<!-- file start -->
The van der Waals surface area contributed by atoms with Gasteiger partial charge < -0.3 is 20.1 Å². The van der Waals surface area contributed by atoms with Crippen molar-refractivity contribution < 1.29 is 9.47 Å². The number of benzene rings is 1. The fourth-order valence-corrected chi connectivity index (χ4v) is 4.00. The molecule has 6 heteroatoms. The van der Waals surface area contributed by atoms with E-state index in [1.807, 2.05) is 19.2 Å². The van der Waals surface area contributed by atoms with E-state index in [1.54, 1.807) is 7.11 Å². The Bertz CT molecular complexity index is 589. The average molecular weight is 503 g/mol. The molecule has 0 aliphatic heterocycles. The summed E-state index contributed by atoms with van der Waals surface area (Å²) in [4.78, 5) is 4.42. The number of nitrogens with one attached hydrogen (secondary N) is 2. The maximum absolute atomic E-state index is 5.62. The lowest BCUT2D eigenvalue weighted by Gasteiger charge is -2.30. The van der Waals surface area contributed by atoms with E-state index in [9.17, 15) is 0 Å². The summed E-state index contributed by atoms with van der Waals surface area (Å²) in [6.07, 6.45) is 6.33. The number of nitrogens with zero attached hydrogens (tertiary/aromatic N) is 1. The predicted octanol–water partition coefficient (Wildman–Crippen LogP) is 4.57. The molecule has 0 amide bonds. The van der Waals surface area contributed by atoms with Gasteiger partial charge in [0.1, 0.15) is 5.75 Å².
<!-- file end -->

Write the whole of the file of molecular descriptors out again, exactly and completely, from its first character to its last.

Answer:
The van der Waals surface area contributed by atoms with Gasteiger partial charge < -0.3 is 20.1 Å². The van der Waals surface area contributed by atoms with Crippen molar-refractivity contribution < 1.29 is 9.47 Å². The number of benzene rings is 1. The fourth-order valence-corrected chi connectivity index (χ4v) is 4.00. The molecule has 6 heteroatoms. The van der Waals surface area contributed by atoms with E-state index in [1.807, 2.05) is 19.2 Å². The van der Waals surface area contributed by atoms with E-state index in [1.54, 1.807) is 7.11 Å². The Bertz CT molecular complexity index is 589. The average molecular weight is 503 g/mol. The molecule has 0 aliphatic heterocycles. The summed E-state index contributed by atoms with van der Waals surface area (Å²) in [4.78, 5) is 4.42. The number of nitrogens with one attached hydrogen (secondary N) is 2. The maximum absolute atomic E-state index is 5.62. The lowest BCUT2D eigenvalue weighted by Gasteiger charge is -2.30. The van der Waals surface area contributed by atoms with E-state index in [9.17, 15) is 0 Å². The summed E-state index contributed by atoms with van der Waals surface area (Å²) in [6.07, 6.45) is 6.33. The number of nitrogens with zero attached hydrogens (tertiary/aromatic N) is 1. The predicted octanol–water partition coefficient (Wildman–Crippen LogP) is 4.57. The molecule has 0 amide bonds. The van der Waals surface area contributed by atoms with Gasteiger partial charge in [0.1, 0.15) is 5.75 Å².